AP 6370 Contracts – Personal Services - Administrative Procedures, Chapter 6 Business and Fiscal Affairs
- References: Education Code Section 88003.1; Government Code Section 53060
The District may enter into personal services contracts to achieve cost savings when each of the following conditions are met:
- It can be clearly demonstrated that the proposed contract will result in actual overall cost savings to the District;
- The contractor’s wages are at the industry's level and do not undercut District pay rates;
- The contract does not cause the displacement of district employees;
- The savings are large enough to ensure that employees will not be eliminated by private sector and District cost fluctuations that could normally be expected during the contracting period;
- The amount of savings clearly justifies the size and duration of the contracting agreement;
- The contract is awarded through a publicized, competitive bidding process;
- The contract includes specific provisions pertaining to the qualifications of the staff that will perform the work under the contract, as well as assurance that the contractor's hiring practices meet applicable nondiscrimination standards;
- The potential for future economic risk to the District from potential contractor rate increases is minimal;
- The contract is with a firm; and
- The potential economic advantage of contracting is not outweighed by the public's interest in having a particular function performed directly by the District.
Personal service contracts are also permissible when any one of the following conditions is met:
- the contract is for new functions mandated or authorized by Legislature to be performed by independent contractors;
- the services are not available within the District or cannot be satisfactorily performed by district employees;
- the services are incidental to a purchase or lease contract;
- the policy, administrative, or legal goals and purposes of the District cannot be accomplished through the regular or ordinary hiring process;
- the work meets the criteria for emergency appointment;
- equipment, materials, facilities, or support services could not feasibly be provided by the District; or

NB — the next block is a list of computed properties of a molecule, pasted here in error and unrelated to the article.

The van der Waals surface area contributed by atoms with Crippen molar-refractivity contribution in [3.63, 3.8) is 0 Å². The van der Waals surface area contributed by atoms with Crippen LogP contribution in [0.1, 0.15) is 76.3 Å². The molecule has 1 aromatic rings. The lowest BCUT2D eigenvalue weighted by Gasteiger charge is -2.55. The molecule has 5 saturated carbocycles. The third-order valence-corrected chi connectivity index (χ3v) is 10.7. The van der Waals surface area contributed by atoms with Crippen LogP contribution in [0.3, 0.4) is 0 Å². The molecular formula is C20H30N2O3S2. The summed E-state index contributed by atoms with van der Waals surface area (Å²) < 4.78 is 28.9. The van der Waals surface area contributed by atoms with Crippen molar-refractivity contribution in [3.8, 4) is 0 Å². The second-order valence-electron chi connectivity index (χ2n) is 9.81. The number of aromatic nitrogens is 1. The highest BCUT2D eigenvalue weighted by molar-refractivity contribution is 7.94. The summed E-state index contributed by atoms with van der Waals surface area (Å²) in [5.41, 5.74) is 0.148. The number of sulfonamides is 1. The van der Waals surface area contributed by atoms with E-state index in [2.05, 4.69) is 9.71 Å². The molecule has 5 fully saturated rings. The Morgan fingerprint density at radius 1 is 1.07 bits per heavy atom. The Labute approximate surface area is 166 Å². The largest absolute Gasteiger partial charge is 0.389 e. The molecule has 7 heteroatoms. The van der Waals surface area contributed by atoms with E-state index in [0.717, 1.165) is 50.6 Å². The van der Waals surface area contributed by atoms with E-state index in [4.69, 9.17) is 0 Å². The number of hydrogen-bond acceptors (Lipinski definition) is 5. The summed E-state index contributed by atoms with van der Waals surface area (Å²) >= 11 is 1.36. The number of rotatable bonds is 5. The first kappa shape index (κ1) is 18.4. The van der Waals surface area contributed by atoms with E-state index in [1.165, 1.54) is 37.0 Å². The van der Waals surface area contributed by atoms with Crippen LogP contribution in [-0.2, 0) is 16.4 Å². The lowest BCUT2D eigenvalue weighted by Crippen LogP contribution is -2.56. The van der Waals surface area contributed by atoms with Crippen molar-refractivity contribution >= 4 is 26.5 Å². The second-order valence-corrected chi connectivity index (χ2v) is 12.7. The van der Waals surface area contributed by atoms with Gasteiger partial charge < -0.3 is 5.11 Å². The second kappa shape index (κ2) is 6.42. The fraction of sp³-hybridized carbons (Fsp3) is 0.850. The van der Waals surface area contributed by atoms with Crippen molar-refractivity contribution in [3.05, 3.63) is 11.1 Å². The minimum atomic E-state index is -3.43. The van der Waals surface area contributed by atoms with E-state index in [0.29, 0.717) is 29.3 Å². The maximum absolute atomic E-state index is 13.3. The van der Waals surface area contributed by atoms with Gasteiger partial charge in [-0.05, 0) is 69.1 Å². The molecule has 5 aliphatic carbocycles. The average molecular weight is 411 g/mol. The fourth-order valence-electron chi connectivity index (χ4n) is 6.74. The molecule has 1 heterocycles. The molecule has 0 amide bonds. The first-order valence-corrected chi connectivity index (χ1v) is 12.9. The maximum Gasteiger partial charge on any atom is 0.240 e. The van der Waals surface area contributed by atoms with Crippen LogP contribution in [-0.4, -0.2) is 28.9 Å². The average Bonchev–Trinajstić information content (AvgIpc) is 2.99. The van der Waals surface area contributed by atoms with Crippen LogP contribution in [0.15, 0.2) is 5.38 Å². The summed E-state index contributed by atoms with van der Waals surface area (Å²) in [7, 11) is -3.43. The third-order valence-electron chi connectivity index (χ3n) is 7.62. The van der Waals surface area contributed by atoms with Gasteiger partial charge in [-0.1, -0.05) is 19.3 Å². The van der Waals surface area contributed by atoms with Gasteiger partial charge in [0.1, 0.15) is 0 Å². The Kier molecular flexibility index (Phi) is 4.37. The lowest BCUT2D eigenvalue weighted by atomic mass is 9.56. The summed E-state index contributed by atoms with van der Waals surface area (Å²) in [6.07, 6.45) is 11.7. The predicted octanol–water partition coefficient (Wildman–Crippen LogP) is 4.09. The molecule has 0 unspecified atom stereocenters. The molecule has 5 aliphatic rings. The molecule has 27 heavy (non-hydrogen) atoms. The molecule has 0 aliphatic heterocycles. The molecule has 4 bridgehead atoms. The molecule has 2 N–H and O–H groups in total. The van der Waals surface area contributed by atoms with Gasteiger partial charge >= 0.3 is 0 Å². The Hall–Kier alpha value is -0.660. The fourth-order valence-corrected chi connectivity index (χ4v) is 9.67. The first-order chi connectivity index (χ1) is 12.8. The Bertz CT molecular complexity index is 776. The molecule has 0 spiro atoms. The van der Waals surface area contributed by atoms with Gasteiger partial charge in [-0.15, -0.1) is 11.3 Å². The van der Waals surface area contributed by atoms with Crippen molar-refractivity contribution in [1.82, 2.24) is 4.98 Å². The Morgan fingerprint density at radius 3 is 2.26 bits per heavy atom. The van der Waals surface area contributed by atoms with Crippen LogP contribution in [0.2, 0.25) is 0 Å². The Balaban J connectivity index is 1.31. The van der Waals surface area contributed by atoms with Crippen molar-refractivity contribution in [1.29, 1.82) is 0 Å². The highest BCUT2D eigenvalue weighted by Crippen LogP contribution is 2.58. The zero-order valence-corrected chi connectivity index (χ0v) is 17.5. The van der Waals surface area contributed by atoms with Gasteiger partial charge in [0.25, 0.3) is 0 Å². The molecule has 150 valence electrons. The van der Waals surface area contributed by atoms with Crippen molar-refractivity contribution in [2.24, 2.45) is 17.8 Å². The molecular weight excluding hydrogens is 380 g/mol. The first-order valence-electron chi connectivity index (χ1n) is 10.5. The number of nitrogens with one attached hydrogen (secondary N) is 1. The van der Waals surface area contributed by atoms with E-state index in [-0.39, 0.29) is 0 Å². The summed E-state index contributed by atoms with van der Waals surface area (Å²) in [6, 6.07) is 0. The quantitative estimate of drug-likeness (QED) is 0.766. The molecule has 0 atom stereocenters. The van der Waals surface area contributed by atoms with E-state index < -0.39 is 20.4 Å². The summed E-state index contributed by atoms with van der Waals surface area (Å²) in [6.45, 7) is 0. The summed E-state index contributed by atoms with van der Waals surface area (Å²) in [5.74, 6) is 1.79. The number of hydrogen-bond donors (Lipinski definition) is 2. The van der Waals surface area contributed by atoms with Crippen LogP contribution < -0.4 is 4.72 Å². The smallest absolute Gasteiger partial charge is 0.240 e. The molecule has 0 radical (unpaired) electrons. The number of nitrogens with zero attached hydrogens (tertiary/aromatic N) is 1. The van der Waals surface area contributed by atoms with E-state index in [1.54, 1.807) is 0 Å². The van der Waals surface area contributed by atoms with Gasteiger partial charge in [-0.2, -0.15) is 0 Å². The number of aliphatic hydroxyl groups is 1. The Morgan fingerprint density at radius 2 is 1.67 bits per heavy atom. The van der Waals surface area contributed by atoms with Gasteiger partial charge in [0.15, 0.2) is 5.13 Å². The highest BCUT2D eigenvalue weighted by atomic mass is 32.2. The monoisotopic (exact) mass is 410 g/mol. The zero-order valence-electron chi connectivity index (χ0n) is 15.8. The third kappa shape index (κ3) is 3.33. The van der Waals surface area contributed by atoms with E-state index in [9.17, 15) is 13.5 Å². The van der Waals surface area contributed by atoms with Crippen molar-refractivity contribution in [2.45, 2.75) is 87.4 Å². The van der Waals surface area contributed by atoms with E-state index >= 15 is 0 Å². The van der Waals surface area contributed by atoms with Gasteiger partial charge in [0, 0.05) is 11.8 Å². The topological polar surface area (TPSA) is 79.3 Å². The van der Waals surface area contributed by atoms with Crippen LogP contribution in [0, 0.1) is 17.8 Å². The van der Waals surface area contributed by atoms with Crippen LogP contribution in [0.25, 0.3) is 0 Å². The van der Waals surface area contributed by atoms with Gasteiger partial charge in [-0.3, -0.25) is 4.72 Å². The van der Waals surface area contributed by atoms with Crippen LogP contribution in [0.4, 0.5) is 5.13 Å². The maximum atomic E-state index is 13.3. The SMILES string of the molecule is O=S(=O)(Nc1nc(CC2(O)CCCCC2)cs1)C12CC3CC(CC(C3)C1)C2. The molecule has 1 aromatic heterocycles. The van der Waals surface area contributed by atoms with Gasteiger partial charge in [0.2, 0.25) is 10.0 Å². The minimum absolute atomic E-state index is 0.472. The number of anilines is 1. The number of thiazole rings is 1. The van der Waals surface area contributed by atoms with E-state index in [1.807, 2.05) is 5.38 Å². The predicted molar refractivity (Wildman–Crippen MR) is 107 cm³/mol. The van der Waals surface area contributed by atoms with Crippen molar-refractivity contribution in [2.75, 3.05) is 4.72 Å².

- the services are of an urgent, temporary, or occasional nature.
Professional Experts – Contracts for the services of persons who qualify as professional experts may be let without competitive bidding. Professional experts are persons specially qualified to provide professional services and expertise on a temporary basis for a specific project. Professional experts may also provide advice in financial, economic, accounting, engineering, legal or administrative matters. They must be specially trained, experienced and competent to perform the services required.
Independent Contractors – To be an independent contractor, substantial conformance with the following conditions must exist:
- The contractor controls the way in which work is performed.
- The contractor sets his or her own hours.
- The contractor is not restricted from taking jobs from other businesses at the same time that they are doing work for the District.
- No District employees have duties similar to the independent contractor.
- The District does not provide assistants to the contractor.
- The duration of employment is for a specific job, not for a specified period of time.
- The District does not furnish tools, training, or equipment to the contractor. Contractors should be able to perform their services without the District’s facilities (e.g., equipment, office furniture, machinery).
- The contractor's investment in his or her trade must be real, essential, and adequate.
- The contractor has employer identification numbers with the Internal Revenue Service and the California Employment Development Department for reporting employer payroll taxes and employee wages.
- The individual is not presently employed by the District to do the same type of work.
- Contractors are hired to provide a result and usually have the right to hire others to do the actual work.
- Contractors are hired for the final result, and therefore should not be asked for progress or interim reports.
- Contractors are generally responsible for their incidental expenses.
- Contractors should be able to make a profit or a loss. Five circumstances show that a profit or loss is possible:
- If the contractor hires and pays assistants
- If the contractor has his own office, equipment, materials, or facilities
- If the contractor has continuing and reoccurring liabilities
- If the contractor has agreed to perform specific jobs for prices agreed upon in advance
- If the contractor's services affect his own business reputation
Contractors cannot be terminated so long as they produce a result that meets the contract specifications.
Contractors are responsible for the satisfactory completion of a job or they may be legally obligated to compensate the hiring firm for failure to complete.
Consultants – Consulting services contracts refer to all services that:
- are of an advisory nature,
- provide a recommended course of action or personal expertise,
- have an end product which is basically a transmittal of information either written or verbal, and,
- are obtained by awarding a procurement-type contract, a grant, or any other payment of funds for services of the above type.
- The product may include anything from answers to specific questions to design of a system or plan, and includes workshops, seminars, retreats, and conferences for which paid expertise is retained by contract.
Adopted: May 2013